Until I’ve read this slim edition of Nerve: Literate Smut, I’d been very wary of people who spew nonsensical slogans like “the brain is the sexiest organ.” As far as I know, the brain is mushy and white with a lot of corrugations in it, and it’s best kept out of sight inside the skull. I’d have said it’s pretty obvious, just watching people walk down the street, that there are three to five body parts clearly much sexier than the brain, and possibly a lot more. But Literate Smut has given me pause. Writers ranging from Norman Mailer to Joycelyn Elders to William Vollman explore just how much of our sex lives goes on between our ears, and they demonstrate that it’s quite a substantial amount.
Some of the essays here border on the literate and scholarly, with intelligent, titillating prose — which is sexy — just like the title claims. The short stories, however, are a garbled mess — incredibly shallow and non-erotic. The best thing about them, though, is that you don’t feel like you need a shower after you read them. More than anything, you feel snotty.
This book is correctly subtitled; as far as the essays are concerned, the writing is certainly literate, and, given that it has a sufficient sexual content to offend those with low levels of prurience tolerance, I suppose it must be acknowledged to be smut. Still, for all of that, it failed in it’s implied mission, if not its stated one; I expected (and wanted) this book to be a collection of well-written erotica, unlike most porn, which is written by and for the barely-literate. And while a few of the entries accomplished this, most failed miserably at the task of being erotic. Some were interesting, even thought-provoking. But very few were sexy. I expected better; I expected interesting, thought-provoking, AND sexy. I guess I just expected too much.
Nevertheless this book is full of real sex. It offers provocative-enough insights and observations that are well articulated yet not abstracted from the sweaty, visceral sensuality of what really goes on in most people’s minds and bedrooms.
The word derives from Aphrodite, the Greek goddess of love and sex. And as with many potential aphrodisiacs, her origins prove disturbing on second glance. Conventional wisdom says she simply appeared in the ocean waves on a roomy scallop shell, but Hesiod’s Theogony reveals a gorier birth: the goddess of sexual desire was born where the severed testicles of the god Uranus were hurled into the sea. Uranus suffered this loss during a heated coupling with his rebellious wife, Gaea, who had exhorted their son Cronus to ambush his father with a sickle. After years of bobbing in the sea water and generating much white foam, the testicles were gone forever but the goddess swam ashore.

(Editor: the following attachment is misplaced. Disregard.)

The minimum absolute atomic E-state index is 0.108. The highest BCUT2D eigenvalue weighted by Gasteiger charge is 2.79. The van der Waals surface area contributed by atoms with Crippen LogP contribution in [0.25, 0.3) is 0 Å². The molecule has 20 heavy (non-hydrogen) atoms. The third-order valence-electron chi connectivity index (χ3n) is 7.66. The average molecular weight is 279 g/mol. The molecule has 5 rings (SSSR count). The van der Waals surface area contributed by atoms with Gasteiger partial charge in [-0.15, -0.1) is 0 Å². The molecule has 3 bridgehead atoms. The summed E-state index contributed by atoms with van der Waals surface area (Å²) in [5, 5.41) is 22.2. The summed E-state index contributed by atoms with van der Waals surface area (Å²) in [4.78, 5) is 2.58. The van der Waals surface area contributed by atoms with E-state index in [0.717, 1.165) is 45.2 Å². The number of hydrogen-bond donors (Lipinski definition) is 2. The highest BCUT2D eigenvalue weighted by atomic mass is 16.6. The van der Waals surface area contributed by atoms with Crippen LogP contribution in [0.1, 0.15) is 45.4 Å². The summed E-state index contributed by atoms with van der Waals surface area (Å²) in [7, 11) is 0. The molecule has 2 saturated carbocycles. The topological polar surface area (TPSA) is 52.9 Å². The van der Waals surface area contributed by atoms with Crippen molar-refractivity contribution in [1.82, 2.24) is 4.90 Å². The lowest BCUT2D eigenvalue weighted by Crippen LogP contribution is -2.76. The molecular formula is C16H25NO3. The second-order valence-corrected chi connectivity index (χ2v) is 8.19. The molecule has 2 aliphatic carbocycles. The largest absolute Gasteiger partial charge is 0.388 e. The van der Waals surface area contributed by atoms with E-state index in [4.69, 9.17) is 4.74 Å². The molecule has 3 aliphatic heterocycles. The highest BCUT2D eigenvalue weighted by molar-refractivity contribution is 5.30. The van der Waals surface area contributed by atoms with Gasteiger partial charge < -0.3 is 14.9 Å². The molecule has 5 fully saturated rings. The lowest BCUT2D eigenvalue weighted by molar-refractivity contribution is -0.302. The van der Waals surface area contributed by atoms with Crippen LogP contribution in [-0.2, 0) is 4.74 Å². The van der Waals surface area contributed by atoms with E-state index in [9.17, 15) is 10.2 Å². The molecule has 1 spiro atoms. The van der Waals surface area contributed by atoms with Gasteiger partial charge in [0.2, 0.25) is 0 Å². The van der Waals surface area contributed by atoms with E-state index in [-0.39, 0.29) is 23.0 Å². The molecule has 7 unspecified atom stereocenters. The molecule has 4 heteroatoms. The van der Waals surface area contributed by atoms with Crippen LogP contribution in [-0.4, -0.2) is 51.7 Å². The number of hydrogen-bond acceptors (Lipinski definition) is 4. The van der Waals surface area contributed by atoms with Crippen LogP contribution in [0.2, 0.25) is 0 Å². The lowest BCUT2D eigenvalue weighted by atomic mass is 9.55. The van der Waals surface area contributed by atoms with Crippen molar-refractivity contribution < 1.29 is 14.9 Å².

Now consider the famed Spanish fly, or cantharides, an erotic treat derived from the pulverized bodies of the North African blister beetle. As the Marquis de Sade and his unlucky prostitute cohorts discovered, Spanish flies can deliver more than a strategically-placed rush of blood: it is an inflammatory agent, the effects of which include irritation, vomiting, and kidney damage. Spanish flies literally create an itch one has to scratch.
Humans have contributed other shortcuts to bliss, but they’re often just as graceless, even crude, whereas nature’s gentler aphrodisiacs are merely direct. Man-made Viagra and other “ED’ treatments go right to the source and engorge it; the commercials are all smug silver-fox boardroom types, waltzing or suggestively hurtling a football through the placid hole of a tire swing. We’ve also come up with pornography, of course, which walks a fine line between the ridiculous and the effective. A few shutters in the brain must close before a dirty film can work its magic, and the effort required to overlook the mullets and simian dialogue disqualifies porn as a transporting sex-enhancer.
Other so-called aphrodisiacs abound, it’s true, but I am sorry to tell you that you probably know them all: time and vacation and doors that lock, a little wine, a few tokes of good weed, but not a stuporous amount of either, a fig and a square of chocolate but not a belly-full. You want that first flush of heat, the hibiscus-flowering of blood vessels. You want the throb that fills the eardrums and everything else. And you can have it, but it’s a bit like when your mother told you Santa Claus is a spirit of generosity that lives in all our hearts. It’s not what we were hoping to hear.